So I’m going to try to do better about posting up blogs more often. I heard that journaling uses up almost all facets of the brain and is healthy for you.

I’ve still been really struggling since I last posted, but I’m trying my best each day. It hasn’t been easy. I was against going back on medication again because a friend of mine is very anti-pharmacy if it can be helped. I do agree that as a society we get medicated way too easily. However, being back on medication has helped me out a lot. I’ve also started talking to a therapist again. That’s also helped out. There have been times where I would go in and think that the session won’t help, but I usually come out feeling better that I went.

I’m doing my best to look at the positives on things. That has proven to be difficult as well. I try to remind myself for all the blessings I have. That helps sometimes, but not always.

I’m sorry this entry doesn’t seem to be flowing very well, my mind is all over the place plus I’m writing this entry at work so I’m not able to just write it in one sitting. I have so much I want to write about and that’s probably why it’s so difficult to write because there’s just too much on my mind. I know I feel like I haven’t done much with my life. It doesn’t help that I’m turning 38 at the end of the year. That I don’t mind, but it’s the looming turning 40 in two years that has me freaking out. I always would say to myself life would get better and work itself out. Now that I’m at this age I begin to wonder if it will work itself out. Maybe this is just the way it is and I’ll never amount to anything. That in itself is probably the scariest thought. The loss of hope.

1 Comment
  1. SullenGirl76 2 years ago

    Hi there. First off, I want to encourage you to keep up the “good fight.” Despite some of the fun-sounding metaphors out there, mood disorders do NOT feel like a fun thrill ride at an amusement park. Science is learning more every day about the very real physical affects that the chemical reactions behind mood disorders can have on a person. We who fight mood disorders are warriors in every sense of the word. So good fighting, Comrade, and keep it up!
    Journaling can be VERY helpful. Writing, in general, uses a lot of the parts of your brain and, as you have heard, the more of your brain that you keep occupied with productive and positive tasks, the less that will be left for bad habits (i.e., ruminating, self-harming, self-sabotage). It’s a coping mechanism you can do anywhere and that is inconspicuous and socially acceptable.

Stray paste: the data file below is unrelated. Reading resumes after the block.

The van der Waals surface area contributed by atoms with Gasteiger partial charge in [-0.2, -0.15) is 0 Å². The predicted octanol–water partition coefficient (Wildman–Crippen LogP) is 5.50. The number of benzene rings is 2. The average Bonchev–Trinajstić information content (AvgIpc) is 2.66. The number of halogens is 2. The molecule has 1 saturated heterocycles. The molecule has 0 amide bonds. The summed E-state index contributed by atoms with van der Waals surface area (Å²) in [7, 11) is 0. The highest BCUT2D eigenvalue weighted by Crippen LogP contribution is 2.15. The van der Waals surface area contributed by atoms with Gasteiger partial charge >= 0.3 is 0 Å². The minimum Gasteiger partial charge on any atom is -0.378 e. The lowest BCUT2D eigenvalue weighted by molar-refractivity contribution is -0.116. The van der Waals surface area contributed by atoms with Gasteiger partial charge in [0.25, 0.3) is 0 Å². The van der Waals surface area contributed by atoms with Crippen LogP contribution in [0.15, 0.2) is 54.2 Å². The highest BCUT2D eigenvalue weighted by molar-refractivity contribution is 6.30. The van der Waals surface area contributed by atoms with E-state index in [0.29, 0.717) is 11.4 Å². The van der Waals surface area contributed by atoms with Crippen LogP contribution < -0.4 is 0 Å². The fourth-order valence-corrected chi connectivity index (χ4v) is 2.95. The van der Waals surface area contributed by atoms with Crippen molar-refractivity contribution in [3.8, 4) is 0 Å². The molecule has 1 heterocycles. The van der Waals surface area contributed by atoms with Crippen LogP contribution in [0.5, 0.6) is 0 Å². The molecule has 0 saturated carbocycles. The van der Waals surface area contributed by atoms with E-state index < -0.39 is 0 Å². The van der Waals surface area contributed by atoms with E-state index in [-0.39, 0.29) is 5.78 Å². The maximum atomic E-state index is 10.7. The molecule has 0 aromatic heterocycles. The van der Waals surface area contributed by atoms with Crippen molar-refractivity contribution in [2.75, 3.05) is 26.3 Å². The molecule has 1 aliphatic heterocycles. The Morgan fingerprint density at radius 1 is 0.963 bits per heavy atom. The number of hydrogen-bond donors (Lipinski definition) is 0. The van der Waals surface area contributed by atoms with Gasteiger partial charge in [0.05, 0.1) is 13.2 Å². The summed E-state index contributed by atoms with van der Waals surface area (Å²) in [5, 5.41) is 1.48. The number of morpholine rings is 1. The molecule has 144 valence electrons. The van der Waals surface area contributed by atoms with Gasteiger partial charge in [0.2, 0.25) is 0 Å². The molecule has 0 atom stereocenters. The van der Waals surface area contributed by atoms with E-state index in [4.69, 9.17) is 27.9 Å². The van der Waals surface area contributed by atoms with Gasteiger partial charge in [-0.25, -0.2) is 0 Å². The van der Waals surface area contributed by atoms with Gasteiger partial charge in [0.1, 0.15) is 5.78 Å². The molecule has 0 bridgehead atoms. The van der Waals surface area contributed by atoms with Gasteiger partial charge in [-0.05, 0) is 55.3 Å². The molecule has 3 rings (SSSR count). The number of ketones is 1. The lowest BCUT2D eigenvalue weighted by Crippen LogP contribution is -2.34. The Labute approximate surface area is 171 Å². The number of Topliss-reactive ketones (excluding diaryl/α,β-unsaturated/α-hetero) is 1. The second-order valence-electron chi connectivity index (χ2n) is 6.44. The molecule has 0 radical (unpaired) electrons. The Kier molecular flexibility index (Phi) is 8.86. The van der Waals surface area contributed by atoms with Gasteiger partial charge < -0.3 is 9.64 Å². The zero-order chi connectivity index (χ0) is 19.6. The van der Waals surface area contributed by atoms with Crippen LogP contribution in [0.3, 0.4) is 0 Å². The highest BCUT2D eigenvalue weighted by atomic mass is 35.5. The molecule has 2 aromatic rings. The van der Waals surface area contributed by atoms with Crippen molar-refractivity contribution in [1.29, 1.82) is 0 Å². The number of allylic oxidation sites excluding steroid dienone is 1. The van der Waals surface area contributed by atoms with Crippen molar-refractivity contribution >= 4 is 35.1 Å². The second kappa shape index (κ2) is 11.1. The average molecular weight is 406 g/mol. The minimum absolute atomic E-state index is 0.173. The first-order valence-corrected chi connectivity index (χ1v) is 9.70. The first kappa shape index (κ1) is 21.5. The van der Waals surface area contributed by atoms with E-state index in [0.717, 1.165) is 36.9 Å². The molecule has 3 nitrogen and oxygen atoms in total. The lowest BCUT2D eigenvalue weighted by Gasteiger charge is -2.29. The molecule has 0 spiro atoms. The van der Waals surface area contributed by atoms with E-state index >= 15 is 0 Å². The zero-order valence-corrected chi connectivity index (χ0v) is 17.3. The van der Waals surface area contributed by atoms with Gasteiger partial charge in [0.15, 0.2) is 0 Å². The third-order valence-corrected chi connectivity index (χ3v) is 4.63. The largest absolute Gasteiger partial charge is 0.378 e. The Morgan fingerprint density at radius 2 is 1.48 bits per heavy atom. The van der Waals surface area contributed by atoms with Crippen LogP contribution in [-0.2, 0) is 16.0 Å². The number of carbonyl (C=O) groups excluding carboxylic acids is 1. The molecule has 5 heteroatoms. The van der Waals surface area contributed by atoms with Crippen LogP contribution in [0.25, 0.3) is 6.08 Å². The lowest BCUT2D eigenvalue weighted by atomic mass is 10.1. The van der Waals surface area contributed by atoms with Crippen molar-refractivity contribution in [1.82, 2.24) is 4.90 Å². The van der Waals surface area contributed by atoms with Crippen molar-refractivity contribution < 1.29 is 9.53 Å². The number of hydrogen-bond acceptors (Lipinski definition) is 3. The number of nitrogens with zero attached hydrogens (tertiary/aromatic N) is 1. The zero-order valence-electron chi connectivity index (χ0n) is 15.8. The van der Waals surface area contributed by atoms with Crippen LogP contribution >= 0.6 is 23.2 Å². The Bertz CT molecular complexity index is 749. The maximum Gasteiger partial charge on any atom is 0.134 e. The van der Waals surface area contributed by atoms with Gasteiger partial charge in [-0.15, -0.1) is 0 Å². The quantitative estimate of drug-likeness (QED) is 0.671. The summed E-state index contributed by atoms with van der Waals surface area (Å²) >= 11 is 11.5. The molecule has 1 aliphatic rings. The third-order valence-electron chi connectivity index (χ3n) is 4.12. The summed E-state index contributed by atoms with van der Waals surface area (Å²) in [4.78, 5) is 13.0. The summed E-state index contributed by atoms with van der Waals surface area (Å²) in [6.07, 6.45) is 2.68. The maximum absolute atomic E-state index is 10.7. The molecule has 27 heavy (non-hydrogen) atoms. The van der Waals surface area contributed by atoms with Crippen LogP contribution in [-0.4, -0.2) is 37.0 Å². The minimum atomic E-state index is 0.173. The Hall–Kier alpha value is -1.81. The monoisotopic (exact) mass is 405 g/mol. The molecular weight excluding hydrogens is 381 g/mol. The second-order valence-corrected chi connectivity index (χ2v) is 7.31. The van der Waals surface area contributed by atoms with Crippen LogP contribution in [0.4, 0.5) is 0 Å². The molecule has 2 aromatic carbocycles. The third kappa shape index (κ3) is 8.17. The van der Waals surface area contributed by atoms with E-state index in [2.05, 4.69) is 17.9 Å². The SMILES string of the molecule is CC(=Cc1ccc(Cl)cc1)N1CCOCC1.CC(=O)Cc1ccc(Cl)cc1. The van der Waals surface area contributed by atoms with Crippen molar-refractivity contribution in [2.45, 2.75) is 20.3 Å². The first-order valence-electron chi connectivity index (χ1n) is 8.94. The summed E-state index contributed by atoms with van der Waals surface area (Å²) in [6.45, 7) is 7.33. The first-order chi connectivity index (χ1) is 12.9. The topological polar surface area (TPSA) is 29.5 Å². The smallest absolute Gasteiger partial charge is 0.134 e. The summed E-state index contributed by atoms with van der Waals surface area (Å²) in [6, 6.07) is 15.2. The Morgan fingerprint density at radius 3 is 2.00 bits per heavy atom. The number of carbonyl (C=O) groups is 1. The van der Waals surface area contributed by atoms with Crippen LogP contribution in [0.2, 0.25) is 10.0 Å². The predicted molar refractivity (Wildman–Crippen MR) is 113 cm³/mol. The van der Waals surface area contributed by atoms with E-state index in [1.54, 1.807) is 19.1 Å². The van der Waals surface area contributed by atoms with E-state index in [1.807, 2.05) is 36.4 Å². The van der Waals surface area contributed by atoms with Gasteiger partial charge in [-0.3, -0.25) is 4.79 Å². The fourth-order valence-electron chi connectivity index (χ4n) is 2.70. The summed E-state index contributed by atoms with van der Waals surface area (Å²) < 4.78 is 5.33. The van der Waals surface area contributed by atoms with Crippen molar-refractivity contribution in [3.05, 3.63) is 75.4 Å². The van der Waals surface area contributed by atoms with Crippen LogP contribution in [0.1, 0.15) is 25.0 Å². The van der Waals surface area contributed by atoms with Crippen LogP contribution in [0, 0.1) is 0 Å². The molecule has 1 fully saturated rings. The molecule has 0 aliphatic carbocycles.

Journaling can also help rewrite our inner monologues. It works the same way that taking notes works when studying: the more of your brain you use while learning something new, the stickier that piece of information is and the easier it becomes for the brain to access later. (Don’t believe me? Google “importance of taking notes scientifically proven” and see for yourself.) It’s a safe space to allow you to delve into why something was frustrating or why you feel fearful, and you learn to recognize your triggers. Then, you can work on those triggers in therapy and practice using what you are learning from your therapist when you write in your journal. For example, I have a HUGE trigger surrounding being “just like” my mother. (She was NOT someone I want to emulate.) So, I’ve been working through that in therapy and exploring how and why that’s not true. After reminding myself several times in my journal of what I’m learning in therapy, it is starting to be easier to remember my own identity and how very different it is from hers. Journaling has also helped me spot when my thoughts turn self-destructive at work and I am working on ways to cope with the stressors that surround me in more positive and productive ways.

    Anyway, I wish you well on your recovery journey and I definitely think journaling is a great tool to use.

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